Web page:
The full version: Alderman Jon Feichter's explanation behind his vote
Why I Voted to Dismiss
The decision to dismiss Marcy Onieal as Waynesville’s Town Manager was a complicated one, but as one board member in a majority of three, I felt there was more than sufficient cause. For the record, I like Marcy and admire much of the work she did as directed by the previous board. By all accounts, she was effective at the fine technical aspects of administering the town, but I believe there is more to the job. My decision was primarily based on concern over ongoing staff departures, low town employee morale and increasing board division. As you read on, there are two things I ask you to keep in mind:
1.I was comprehensive and fair in my pursuit of information. I spoke with over 50 current and former town employees (both for and against), each of my fellow board members (including former Alderman Wells Greeley), concerned citizens and certainly Marcy herself. All told, I spent well over 100 hours gathering information.
2.I was not allowed to recuse myself from voting. Some fairly suggested I should have done so because of a past business relationship my company had with the town. Believe me, I considered recusal carefully. However, I was told by Marcy and an attorney with the UNC School of Government that I was legally required to vote.
As for the reasons behind my decision, the most significant was my concern over the loss of several key staff members during Marcy’s tenure with additional losses forthcoming should we decide to retain her. One former employee’s story seemed to be emblematic of the problem. This man had nearly 20 years of experience as a town employee. He loved his job, his fellow employees and this wonderful town. He told me he retired 2 1/2 years early because he could no longer work for Marcy. I heard this same kind of thing over and over. Two key employees told me directly that if she were retained at Tuesday’s meeting they’d be turning in their notices on Wednesday. The sheer number of times I heard this kind of story coupled with my belief we hadn’t seen the end of it raised my concern that Waynesville was not being well served.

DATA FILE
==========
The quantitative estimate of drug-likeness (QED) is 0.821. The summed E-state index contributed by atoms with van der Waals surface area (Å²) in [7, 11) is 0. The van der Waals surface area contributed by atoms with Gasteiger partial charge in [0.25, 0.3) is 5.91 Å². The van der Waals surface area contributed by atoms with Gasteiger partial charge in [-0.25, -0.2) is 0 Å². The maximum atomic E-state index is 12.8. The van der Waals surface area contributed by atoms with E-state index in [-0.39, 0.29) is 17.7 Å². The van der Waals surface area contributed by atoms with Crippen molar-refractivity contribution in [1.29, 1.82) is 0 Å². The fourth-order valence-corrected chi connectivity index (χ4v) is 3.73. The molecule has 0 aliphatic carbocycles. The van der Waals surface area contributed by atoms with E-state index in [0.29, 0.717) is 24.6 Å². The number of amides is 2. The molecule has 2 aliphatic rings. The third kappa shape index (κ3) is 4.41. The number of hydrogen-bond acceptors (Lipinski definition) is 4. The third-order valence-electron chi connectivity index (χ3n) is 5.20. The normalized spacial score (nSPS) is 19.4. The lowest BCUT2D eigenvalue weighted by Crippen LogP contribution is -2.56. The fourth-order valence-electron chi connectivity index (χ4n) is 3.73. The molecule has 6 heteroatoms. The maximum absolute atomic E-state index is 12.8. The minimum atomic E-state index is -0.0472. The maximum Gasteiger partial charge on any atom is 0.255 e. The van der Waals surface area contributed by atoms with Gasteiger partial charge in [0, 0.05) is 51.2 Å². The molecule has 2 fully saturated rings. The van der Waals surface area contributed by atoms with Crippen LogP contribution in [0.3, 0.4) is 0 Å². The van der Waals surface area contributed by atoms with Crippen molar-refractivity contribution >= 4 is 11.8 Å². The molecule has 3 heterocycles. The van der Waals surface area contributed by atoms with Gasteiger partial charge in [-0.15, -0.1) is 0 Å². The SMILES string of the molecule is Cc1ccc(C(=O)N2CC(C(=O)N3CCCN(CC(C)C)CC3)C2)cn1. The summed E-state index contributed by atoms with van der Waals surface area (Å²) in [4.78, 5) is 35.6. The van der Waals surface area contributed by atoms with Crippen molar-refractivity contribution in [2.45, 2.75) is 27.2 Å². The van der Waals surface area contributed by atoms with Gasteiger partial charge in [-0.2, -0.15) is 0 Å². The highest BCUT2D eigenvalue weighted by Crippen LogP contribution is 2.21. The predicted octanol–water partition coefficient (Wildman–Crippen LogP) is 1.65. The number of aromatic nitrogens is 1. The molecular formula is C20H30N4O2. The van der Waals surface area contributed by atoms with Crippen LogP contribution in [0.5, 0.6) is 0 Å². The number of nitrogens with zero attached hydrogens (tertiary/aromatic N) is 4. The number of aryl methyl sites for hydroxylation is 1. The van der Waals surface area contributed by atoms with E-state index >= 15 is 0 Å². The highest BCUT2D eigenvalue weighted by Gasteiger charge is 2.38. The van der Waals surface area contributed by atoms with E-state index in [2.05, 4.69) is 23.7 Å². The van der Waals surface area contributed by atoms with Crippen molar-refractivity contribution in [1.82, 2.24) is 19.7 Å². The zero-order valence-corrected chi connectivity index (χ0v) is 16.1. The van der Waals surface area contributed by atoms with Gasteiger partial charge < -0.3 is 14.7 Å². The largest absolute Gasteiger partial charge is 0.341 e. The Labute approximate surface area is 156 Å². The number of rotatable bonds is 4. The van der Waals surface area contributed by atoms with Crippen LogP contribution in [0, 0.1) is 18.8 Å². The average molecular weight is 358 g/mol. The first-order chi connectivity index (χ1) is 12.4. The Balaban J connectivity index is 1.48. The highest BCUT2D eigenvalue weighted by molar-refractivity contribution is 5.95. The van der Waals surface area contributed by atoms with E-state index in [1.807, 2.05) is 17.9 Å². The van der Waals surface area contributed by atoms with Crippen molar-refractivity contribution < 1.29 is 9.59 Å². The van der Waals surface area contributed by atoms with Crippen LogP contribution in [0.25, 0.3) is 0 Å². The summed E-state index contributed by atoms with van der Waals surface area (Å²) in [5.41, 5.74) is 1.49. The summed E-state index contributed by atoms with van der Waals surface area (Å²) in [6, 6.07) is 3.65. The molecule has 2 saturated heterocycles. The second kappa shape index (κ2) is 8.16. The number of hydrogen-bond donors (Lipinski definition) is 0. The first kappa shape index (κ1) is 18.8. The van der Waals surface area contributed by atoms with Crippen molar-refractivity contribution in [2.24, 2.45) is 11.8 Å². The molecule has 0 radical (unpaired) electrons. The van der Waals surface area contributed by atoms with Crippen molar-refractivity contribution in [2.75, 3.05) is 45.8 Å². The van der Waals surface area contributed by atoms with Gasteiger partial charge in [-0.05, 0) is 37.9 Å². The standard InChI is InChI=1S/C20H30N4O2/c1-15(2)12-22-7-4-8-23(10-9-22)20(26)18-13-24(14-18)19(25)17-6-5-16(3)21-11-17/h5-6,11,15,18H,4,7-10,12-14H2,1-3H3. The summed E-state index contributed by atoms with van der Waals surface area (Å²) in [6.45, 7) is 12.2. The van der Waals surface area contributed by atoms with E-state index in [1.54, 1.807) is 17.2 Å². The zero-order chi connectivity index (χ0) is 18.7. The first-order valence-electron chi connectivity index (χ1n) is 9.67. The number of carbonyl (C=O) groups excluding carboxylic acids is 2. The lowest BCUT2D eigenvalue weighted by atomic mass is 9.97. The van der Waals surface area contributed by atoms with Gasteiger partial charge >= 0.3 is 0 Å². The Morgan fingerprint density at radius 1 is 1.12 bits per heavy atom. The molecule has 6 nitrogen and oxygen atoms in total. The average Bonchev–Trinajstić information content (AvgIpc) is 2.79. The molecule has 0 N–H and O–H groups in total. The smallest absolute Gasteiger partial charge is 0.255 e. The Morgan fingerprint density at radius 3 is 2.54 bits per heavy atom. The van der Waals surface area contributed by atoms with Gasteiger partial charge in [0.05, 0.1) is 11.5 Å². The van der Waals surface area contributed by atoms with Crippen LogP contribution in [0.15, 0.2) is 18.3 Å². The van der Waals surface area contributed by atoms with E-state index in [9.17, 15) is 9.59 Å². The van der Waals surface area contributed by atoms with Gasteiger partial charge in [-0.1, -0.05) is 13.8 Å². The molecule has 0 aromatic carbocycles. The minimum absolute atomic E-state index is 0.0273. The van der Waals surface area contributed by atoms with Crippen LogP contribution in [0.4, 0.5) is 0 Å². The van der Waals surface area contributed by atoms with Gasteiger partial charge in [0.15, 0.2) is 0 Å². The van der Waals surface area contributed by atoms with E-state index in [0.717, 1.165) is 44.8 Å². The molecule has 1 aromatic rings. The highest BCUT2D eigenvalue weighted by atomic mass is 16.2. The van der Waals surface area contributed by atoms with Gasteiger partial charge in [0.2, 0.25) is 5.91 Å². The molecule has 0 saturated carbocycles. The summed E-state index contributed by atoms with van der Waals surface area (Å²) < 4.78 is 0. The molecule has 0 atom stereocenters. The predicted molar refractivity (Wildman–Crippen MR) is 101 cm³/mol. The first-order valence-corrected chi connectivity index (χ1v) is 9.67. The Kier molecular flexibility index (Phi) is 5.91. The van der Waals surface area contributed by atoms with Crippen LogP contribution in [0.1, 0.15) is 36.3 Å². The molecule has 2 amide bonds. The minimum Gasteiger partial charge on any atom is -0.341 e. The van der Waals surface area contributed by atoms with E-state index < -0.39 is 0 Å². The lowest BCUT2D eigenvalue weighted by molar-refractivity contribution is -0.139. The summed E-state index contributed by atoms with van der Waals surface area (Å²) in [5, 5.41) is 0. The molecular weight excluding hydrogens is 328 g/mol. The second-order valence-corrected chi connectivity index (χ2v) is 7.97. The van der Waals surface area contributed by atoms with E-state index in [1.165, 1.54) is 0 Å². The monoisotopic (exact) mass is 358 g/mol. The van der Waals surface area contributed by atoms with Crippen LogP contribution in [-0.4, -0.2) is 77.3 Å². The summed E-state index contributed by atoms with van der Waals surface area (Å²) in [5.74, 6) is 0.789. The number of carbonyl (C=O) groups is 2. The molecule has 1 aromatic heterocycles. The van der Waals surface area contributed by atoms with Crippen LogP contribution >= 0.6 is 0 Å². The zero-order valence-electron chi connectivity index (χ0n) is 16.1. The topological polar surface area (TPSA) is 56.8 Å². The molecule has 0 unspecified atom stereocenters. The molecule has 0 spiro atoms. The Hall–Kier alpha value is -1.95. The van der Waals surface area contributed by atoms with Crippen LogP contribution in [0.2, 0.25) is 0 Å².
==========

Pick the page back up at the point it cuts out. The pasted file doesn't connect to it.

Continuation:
I also found a troubling morale problem affecting large numbers of Waynesville’s employees. During conversations with them, I heard them estimate as many as 80% of their co-workers suffered from low morale. This is perhaps the most difficult of the factors to get a firm grip on and it’s caused by lots of reasons. To understand the situation, I used an old school simple method: ask employees to rank the overall state of morale on a scale of 1-10, with “1” being abysmal and “10” being exceptional. The most common answer I got was a “3”. The lowest was “1” and the highest “7”. Granted, this wasn’t a scientific process. However, I believe it indicated an emerging, serious problem for Waynesville that might result in lost productivity from things like on-the-job disengagement and absenteeism.
The last thing that significantly influenced my decision was the division between board members. Positions were set in stone well before I was elected this past November. Two aldermen were opposed to the town manager and the mayor and one alderman stood in support. Most distressing was it didn’t appear to me that either side would ever change its stance. The longer this situation went on, the more intransigent each faction became. I was concerned that the division would continue and have a negative impact on our decision making going forward.
One last thing that warrants mention. I assure you I do appreciate the financial implications of this decision. After all, I am also a taxpayer of this municipality. However, I ask you to consider the costs incurred to hire and train new employees due to turnover or those resulting from the drag on productivity related to slumping morale. While there is definitely a cost to us taxpayers in dismissing her, I believe the costs to retain her would have been higher over the long-term.
In sum, while Marcy’s tenure had its successes, I learned of troubling employee turmoil and our board wasn’t making progress. It was time to make a tough call and move on. Thank you for taking the time to consider my perspective. I will always seek to understand yours and that of the employees of the Town of Waynesville. This decision was gut wrenching and easily the most difficult I’ve ever made; personal or professional. It was also carefully made and was the result of a lot of hard work.
Thanks for listening.
Jon Feichter, Alderman
Town of Waynesville